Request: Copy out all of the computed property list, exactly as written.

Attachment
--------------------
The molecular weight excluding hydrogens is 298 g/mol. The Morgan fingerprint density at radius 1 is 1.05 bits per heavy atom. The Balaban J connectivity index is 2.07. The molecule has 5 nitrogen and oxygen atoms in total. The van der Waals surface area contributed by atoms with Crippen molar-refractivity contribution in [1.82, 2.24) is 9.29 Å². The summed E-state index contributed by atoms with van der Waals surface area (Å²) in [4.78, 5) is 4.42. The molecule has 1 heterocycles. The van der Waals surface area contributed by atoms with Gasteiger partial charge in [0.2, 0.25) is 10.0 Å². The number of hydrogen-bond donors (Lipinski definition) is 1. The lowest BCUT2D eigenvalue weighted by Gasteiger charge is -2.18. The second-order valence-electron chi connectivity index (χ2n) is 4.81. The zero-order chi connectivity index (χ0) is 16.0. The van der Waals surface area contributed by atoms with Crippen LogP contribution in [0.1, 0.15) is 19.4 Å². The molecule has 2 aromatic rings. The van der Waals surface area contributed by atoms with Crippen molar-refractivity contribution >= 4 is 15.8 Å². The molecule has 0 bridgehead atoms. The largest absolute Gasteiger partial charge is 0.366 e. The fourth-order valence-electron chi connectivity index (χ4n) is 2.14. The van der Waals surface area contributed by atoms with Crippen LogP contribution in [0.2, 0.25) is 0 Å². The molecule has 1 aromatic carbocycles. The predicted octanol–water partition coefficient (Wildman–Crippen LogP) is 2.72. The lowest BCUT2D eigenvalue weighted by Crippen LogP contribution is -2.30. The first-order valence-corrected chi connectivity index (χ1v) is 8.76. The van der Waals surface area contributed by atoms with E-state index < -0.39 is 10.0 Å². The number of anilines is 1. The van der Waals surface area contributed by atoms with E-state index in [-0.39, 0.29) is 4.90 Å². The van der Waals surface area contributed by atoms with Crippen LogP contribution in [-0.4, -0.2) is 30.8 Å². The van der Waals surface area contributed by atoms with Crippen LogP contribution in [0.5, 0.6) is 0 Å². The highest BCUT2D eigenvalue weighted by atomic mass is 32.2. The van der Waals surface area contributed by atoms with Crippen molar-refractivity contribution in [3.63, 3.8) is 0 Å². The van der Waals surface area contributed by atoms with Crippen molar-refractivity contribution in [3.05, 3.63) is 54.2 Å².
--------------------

The molecular weight excluding hydrogens is 298 g/mol. The Morgan fingerprint density at radius 1 is 1.05 bits per heavy atom. The Balaban J connectivity index is 2.07. The molecule has 5 nitrogen and oxygen atoms in total. The van der Waals surface area contributed by atoms with Crippen molar-refractivity contribution in [1.82, 2.24) is 9.29 Å². The summed E-state index contributed by atoms with van der Waals surface area (Å²) in [4.78, 5) is 4.42. The molecule has 1 heterocycles. The van der Waals surface area contributed by atoms with Gasteiger partial charge in [0.2, 0.25) is 10.0 Å². The number of hydrogen-bond donors (Lipinski definition) is 1. The lowest BCUT2D eigenvalue weighted by Gasteiger charge is -2.18. The second-order valence-electron chi connectivity index (χ2n) is 4.81. The zero-order chi connectivity index (χ0) is 16.0. The van der Waals surface area contributed by atoms with Crippen LogP contribution in [0.1, 0.15) is 19.4 Å². The molecule has 2 aromatic rings. The van der Waals surface area contributed by atoms with Crippen molar-refractivity contribution >= 4 is 15.8 Å². The molecule has 0 bridgehead atoms. The largest absolute Gasteiger partial charge is 0.366 e. The fourth-order valence-electron chi connectivity index (χ4n) is 2.14. The van der Waals surface area contributed by atoms with Crippen LogP contribution in [0.2, 0.25) is 0 Å². The molecule has 1 aromatic carbocycles. The predicted octanol–water partition coefficient (Wildman–Crippen LogP) is 2.72. The lowest BCUT2D eigenvalue weighted by Crippen LogP contribution is -2.30. The first-order valence-corrected chi connectivity index (χ1v) is 8.76. The van der Waals surface area contributed by atoms with E-state index < -0.39 is 10.0 Å². The number of anilines is 1. The van der Waals surface area contributed by atoms with E-state index in [-0.39, 0.29) is 4.90 Å². The van der Waals surface area contributed by atoms with Crippen LogP contribution in [-0.4, -0.2) is 30.8 Å². The van der Waals surface area contributed by atoms with Crippen LogP contribution in [0.5, 0.6) is 0 Å². The highest BCUT2D eigenvalue weighted by atomic mass is 32.2. The van der Waals surface area contributed by atoms with Crippen molar-refractivity contribution in [3.63, 3.8) is 0 Å². The van der Waals surface area contributed by atoms with Crippen molar-refractivity contribution in [3.05, 3.63) is 54.2 Å².